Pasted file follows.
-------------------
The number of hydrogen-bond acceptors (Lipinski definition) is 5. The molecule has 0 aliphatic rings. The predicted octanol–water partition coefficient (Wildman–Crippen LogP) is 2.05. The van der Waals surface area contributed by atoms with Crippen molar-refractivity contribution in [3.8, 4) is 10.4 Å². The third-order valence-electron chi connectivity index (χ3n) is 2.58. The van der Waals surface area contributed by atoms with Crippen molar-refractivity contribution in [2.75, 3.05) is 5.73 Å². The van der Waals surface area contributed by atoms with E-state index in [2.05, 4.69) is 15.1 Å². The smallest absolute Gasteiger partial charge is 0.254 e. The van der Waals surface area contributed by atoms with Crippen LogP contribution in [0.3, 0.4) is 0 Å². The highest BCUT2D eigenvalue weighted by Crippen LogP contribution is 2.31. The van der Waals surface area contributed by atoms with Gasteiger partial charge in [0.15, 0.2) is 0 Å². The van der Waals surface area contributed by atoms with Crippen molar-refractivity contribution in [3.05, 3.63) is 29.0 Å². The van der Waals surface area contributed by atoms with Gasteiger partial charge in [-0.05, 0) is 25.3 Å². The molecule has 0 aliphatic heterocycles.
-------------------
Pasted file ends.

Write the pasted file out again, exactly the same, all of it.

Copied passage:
The number of hydrogen-bond acceptors (Lipinski definition) is 5. The molecule has 0 aliphatic rings. The predicted octanol–water partition coefficient (Wildman–Crippen LogP) is 2.05. The van der Waals surface area contributed by atoms with Crippen molar-refractivity contribution in [3.8, 4) is 10.4 Å². The third-order valence-electron chi connectivity index (χ3n) is 2.58. The van der Waals surface area contributed by atoms with Crippen molar-refractivity contribution in [2.75, 3.05) is 5.73 Å². The van der Waals surface area contributed by atoms with E-state index in [2.05, 4.69) is 15.1 Å². The smallest absolute Gasteiger partial charge is 0.254 e. The van der Waals surface area contributed by atoms with Crippen LogP contribution in [0.3, 0.4) is 0 Å². The highest BCUT2D eigenvalue weighted by Crippen LogP contribution is 2.31. The van der Waals surface area contributed by atoms with Gasteiger partial charge in [0.15, 0.2) is 0 Å². The van der Waals surface area contributed by atoms with Crippen molar-refractivity contribution in [3.05, 3.63) is 29.0 Å². The van der Waals surface area contributed by atoms with Gasteiger partial charge in [-0.05, 0) is 25.3 Å². The molecule has 0 aliphatic heterocycles.